Top Japanese fleet owners have applied for India’s biggest shipping tender worth $7 billion issued by state-run natural gas firm GAIL (India) Ltd to hire 11 new liquefied natural gas (LNG) carriers to ferry gas from the US.
A consortium of Mitsui O.S.K. Lines Ltd (MOL)-Nippon Yusen Kabushiki Kaisha Ltd (NYK Line) and Mitsui & Co Ltd and another group comprising Mitsubishi Corporation-Kawasaki Kisen Kaisha Ltd (K Line) and GasLog Ltd applied for the tender when the deadline ended on Thursday, at least two people briefed on the tender said, asking not to be named because the details have not been made public yet.
Image: Mitsui O.S.K. Lines Ltd
Monaco-based and New York Stock Exchange-listed GasLog is the only non-Japanese firm to apply for the tender. In today’s market, it costs more than $200 million to build an LNG ship from scratch.
“The process of finalizing the successful bidder will take at least two months,” said an official who is advising GAIL on the tender. The tender will be awarded to the bidding group quoting the lowest daily hire rates.
GAIL declined to comment.
GAIL needs the 11 LNG tankers to haul 5.8 million metric tonnes per annum (mmtpa) of gas from the United States beginning December 2017.
The keenly watched tender, a part of the prestigious ‘Make in India’ initiative of Prime Minister Narendra Modi, stipulates that three of the nine LNG carriers that will be on firm order have to be built at local yards.
GAIL will not order the ships directly at shipyards-both overseas and Indian. It plans to time charter the carriers from global fleet owners who will have to construct three of the nine LNG tankers in India as part of the ‘Make in India’ plan.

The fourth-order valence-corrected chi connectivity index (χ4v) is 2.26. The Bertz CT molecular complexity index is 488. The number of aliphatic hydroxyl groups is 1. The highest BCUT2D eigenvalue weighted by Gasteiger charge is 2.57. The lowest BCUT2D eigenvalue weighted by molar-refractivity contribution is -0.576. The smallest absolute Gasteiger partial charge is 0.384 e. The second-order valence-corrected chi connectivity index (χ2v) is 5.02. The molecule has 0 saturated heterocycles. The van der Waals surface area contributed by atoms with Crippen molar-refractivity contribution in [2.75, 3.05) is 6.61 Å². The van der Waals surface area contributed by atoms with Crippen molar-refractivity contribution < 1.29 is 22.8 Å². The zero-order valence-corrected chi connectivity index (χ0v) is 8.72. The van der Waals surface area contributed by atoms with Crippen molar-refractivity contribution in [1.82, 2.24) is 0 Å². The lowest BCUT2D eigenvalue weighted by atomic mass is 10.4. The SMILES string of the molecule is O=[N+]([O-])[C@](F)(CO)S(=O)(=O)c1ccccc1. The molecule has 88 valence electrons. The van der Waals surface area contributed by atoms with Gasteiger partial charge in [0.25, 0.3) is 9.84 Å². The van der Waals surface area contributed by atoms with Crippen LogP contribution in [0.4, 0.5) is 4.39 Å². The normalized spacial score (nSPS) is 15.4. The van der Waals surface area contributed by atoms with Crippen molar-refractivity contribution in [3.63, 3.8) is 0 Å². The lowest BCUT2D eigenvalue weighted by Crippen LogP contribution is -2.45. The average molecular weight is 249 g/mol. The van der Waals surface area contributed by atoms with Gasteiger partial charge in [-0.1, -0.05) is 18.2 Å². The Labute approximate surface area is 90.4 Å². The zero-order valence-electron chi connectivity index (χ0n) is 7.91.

Prospective bidders are required to quote for lots of three vessels with a provision that under each lot, one of the vessels shall be built in an Indian yard.
State-run Shipping Corporation of India Ltd (SCI) and GAIL have a step-in right to take at least 26% and 10% stakes respectively in each of the nine LNG carriers hired by GAIL.
The local shipbuilder winning the contract to build the three LNG tankers have the option of acquiring another 5% to 13% stake in each of these tankers, according to the tender documents.
LNG Tanker Bishu Maru - Image: KLine
India’s state-run Cochin Shipyard Ltd is the only yard that has fulfilled the eligibility criteria set by GAIL to build the LNG tankers. It has signed a technology collaboration pact with South Korea’s Samsung Heavy Industries Co Ltd to build the LNG ships. It has also secured license from GTT, France, to use its patented Mark-III LNG containment systems.
“We have successfully completed a Mark-III flex mock-up, which has been certified by GTT, France. With this, Cochin Shipyard has completed all the requirements to be licensed by GTT to build ships for any client world-wide using their patented Mark-III technology. Cochin has become the first shipyard in India to obtain this coveted license from GTT. Now, Cochin fulfils all the conditions of the GAIL tender,” Madhu Nair, chairman and managing director of Cochin Shipyard, said in an interview in February.
The LNG carriers ordered at overseas yards will have to be constructed and delivered between 1 January and 31 May 2019 while those ordered at Indian yards will have a window period of between 1 July 2022 and 30 June 2023 for delivering the vessels, according to the tender terms.
As a result, each of the six LNG carriers built at overseas yards will be hired by GAIL for 19.5 years while each of the three tankers constructed in India will be hired for 16 years.
The three LNG carriers to be built in India will be entitled to receive financial assistance from the union government, according to a shipbuilding policy approved by the National Democratic Alliance (NDA) government which will take effect from 1 April 2016 and run for 10 years.
India’s shipbuilding industry has also been granted infrastructure status helping yards raise long-term working capital loans from banks at competitive rates.